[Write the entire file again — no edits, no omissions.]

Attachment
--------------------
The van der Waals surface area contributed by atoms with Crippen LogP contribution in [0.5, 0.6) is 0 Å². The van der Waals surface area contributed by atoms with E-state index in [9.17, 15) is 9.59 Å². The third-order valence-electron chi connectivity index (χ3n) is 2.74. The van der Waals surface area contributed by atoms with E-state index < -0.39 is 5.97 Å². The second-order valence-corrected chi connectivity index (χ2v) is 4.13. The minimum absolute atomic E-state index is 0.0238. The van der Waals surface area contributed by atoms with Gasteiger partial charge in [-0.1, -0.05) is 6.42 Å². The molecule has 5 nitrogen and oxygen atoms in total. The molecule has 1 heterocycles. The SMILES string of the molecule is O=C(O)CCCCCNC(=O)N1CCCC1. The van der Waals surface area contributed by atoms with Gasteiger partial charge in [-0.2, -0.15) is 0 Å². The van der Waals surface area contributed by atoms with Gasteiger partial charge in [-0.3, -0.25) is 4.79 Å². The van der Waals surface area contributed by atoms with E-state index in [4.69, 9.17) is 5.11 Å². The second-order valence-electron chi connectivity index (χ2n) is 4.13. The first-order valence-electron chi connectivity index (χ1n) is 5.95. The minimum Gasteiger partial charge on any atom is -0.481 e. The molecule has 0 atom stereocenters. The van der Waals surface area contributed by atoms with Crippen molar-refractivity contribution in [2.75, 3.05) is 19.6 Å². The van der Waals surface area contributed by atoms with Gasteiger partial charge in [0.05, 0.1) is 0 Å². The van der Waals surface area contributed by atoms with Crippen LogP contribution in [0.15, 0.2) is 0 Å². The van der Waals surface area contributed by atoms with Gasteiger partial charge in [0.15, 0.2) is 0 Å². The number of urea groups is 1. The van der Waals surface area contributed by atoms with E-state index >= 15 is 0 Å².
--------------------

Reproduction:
The van der Waals surface area contributed by atoms with Crippen LogP contribution in [0.5, 0.6) is 0 Å². The van der Waals surface area contributed by atoms with E-state index in [9.17, 15) is 9.59 Å². The third-order valence-electron chi connectivity index (χ3n) is 2.74. The van der Waals surface area contributed by atoms with E-state index < -0.39 is 5.97 Å². The second-order valence-corrected chi connectivity index (χ2v) is 4.13. The minimum absolute atomic E-state index is 0.0238. The van der Waals surface area contributed by atoms with Gasteiger partial charge in [-0.1, -0.05) is 6.42 Å². The molecule has 5 nitrogen and oxygen atoms in total. The molecule has 1 heterocycles. The SMILES string of the molecule is O=C(O)CCCCCNC(=O)N1CCCC1. The van der Waals surface area contributed by atoms with Gasteiger partial charge in [-0.2, -0.15) is 0 Å². The van der Waals surface area contributed by atoms with Gasteiger partial charge in [-0.3, -0.25) is 4.79 Å². The van der Waals surface area contributed by atoms with E-state index in [4.69, 9.17) is 5.11 Å². The second-order valence-electron chi connectivity index (χ2n) is 4.13. The first-order valence-electron chi connectivity index (χ1n) is 5.95. The minimum Gasteiger partial charge on any atom is -0.481 e. The molecule has 0 atom stereocenters. The van der Waals surface area contributed by atoms with Crippen molar-refractivity contribution in [2.75, 3.05) is 19.6 Å². The van der Waals surface area contributed by atoms with Gasteiger partial charge in [0.05, 0.1) is 0 Å². The van der Waals surface area contributed by atoms with Crippen LogP contribution in [0.15, 0.2) is 0 Å². The van der Waals surface area contributed by atoms with Gasteiger partial charge in [0.15, 0.2) is 0 Å². The number of urea groups is 1. The van der Waals surface area contributed by atoms with E-state index >= 15 is 0 Å².